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Neurobiol Learn Mem. 2013 Jan;99:10-6. doi: 10.1016/j.nlm.2012.10.008. Epub 2012 Oct 27.

Lentivirus-mediated chronic expression of dominant-negative CREB in the dorsal hippocampus impairs memory for place learning and contextual fear conditioning.

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  • 1Department of Psychology, Tulane University, New Orleans, LA 70118, USA.


Extensive research has shown that the transcription factor CREB has an important role during memory formation. In the present study, we tested a new method for chronic, stable expression of a dominant-negative form of CREB (mCREB) in the dorsal hippocampus using lentiviral vectors. In specific, we tested whether lentivirus-mediated chronic expression of mutant CREB impairs memory for two hippocampus-dependent tasks - place training in the water maze and contextual fear conditioning. Two weeks following intra-hippocampal infusion, experimental (mCREB) and control (LacZ and saline) rats were trained for 30 trials in one session on a place task in a water plus-maze and tested for an additional 30 trials on day 2 and on day 7. On day 8, all rats were trained on a contextual fear conditioning task and tested 24h later. For place learning, there was no difference between treatment groups on day 1, indicating that treatment with the lentiviral vectors did not alter performance or acquisition of the task. In comparisons with controls, mCREB-treated rats were not significantly impaired on day 2, overall, but they showed significant impairment on day 7. Contextual fear memory was impaired in mCREB-infused rats in comparison with controls. At the end of the experiment, total CREB and phosphorylated CREB protein were measured by western blot. Levels of total CREB were increased by approximately 40% among mCREB-treated rats in comparisons with controls, whereas levels of pCREB did not differ between groups, suggesting that the treatment caused significant expression of mCREB. In addition, mCREB infused rats showed a significant reduction in the pCREB to CREB ratio in comparison with controls, suggesting that the memory deficit seen in mCREB rats is most likely due to disruption of gene regulation caused by expression of mutant CREB. Taken together, the present results show that lentivirus expressing mCREB can be used to effectively alter CREB function within the hippocampus and that the treatment impairs memory for hippocampus-dependent tasks.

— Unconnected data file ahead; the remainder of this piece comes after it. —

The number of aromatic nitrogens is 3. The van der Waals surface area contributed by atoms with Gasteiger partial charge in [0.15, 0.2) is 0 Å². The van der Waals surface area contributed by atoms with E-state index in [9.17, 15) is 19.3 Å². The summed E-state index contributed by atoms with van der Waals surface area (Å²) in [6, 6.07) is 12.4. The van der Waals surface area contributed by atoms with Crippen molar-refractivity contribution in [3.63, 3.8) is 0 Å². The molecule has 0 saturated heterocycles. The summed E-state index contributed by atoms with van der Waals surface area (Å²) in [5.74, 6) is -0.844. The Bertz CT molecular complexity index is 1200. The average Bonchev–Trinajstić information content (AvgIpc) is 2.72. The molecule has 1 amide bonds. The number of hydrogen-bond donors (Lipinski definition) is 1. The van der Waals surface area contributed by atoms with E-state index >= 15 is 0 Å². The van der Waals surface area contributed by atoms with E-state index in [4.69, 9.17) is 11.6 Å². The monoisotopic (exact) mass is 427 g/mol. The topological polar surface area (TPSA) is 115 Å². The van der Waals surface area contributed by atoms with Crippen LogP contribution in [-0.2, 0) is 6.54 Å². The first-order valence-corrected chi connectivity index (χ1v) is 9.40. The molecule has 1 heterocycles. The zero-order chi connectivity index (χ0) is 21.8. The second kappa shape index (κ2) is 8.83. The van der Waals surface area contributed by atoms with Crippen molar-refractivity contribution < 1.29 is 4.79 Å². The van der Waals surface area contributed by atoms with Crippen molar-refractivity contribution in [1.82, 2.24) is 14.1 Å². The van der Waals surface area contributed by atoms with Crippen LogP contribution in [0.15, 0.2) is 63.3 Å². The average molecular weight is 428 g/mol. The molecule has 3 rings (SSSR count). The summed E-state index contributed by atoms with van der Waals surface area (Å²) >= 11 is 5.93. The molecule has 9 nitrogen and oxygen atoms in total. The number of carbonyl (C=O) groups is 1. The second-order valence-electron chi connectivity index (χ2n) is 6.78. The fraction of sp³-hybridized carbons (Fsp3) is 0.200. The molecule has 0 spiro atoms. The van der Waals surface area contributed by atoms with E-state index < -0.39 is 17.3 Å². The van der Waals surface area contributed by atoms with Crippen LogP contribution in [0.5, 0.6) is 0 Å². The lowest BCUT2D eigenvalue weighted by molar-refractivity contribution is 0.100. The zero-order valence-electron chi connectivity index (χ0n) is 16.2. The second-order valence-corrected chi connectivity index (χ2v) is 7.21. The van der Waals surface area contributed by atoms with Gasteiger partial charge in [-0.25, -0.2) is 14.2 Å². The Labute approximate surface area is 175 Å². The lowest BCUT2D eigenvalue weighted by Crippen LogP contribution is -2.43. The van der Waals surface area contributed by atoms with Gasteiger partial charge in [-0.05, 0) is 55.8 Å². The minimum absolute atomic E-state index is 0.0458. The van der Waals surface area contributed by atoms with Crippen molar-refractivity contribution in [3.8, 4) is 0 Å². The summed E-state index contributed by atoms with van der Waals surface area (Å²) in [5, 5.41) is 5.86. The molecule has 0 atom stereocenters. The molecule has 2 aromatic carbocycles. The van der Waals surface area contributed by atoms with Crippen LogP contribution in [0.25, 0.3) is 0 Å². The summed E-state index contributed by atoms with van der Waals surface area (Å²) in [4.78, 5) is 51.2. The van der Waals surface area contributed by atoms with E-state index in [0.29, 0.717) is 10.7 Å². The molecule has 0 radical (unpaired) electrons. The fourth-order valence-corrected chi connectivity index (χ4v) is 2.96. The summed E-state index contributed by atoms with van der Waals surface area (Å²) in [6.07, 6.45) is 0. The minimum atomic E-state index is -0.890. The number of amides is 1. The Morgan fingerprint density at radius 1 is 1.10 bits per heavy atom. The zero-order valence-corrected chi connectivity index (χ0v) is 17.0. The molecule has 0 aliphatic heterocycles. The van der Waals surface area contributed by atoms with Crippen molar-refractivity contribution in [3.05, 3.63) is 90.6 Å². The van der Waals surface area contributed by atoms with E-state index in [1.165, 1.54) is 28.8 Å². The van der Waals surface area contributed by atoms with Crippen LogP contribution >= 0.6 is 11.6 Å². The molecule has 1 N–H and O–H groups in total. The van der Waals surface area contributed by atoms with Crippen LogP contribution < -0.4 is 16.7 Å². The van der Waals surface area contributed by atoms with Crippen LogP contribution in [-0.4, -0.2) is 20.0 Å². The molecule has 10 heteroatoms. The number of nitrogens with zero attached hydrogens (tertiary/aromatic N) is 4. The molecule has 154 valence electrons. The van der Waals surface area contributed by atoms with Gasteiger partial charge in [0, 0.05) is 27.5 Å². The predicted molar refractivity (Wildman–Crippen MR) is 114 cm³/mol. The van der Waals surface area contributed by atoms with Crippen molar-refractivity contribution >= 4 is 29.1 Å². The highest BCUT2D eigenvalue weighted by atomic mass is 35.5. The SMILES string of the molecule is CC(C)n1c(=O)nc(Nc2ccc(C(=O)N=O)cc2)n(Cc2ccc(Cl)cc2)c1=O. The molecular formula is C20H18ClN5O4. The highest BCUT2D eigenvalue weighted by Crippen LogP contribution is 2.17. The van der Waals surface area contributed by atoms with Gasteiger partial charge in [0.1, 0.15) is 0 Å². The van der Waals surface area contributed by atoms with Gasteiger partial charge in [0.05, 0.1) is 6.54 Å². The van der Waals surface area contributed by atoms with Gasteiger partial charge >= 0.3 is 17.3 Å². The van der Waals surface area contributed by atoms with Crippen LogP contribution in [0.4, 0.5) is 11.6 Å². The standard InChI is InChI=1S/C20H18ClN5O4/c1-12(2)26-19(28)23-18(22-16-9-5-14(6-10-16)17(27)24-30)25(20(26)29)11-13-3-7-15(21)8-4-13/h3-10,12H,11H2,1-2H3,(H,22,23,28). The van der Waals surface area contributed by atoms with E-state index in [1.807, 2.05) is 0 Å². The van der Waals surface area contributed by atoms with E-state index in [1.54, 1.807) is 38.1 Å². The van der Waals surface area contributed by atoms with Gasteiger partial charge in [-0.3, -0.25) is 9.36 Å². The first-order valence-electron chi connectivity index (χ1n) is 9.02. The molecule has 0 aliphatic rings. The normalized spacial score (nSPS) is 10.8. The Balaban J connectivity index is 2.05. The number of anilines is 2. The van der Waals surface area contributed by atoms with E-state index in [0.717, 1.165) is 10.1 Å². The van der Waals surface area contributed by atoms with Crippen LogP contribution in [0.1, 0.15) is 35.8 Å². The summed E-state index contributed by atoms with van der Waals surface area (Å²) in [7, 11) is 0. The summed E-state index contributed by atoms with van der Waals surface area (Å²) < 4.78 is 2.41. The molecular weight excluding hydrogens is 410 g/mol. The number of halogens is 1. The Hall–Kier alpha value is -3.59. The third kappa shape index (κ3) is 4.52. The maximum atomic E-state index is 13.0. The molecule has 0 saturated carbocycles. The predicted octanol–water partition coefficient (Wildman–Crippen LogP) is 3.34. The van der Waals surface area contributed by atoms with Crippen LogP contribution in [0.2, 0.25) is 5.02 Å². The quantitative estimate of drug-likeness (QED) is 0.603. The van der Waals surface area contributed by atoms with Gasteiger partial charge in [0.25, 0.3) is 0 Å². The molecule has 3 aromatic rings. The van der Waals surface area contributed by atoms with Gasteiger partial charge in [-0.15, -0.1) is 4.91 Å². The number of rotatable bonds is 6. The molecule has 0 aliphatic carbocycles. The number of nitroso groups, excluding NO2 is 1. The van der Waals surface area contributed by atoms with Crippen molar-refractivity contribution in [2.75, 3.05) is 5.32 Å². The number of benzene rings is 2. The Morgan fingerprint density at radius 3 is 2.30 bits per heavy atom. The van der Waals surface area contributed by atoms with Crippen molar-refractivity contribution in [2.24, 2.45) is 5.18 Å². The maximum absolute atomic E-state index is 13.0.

Copyright © 2012 Elsevier Inc. All rights reserved.

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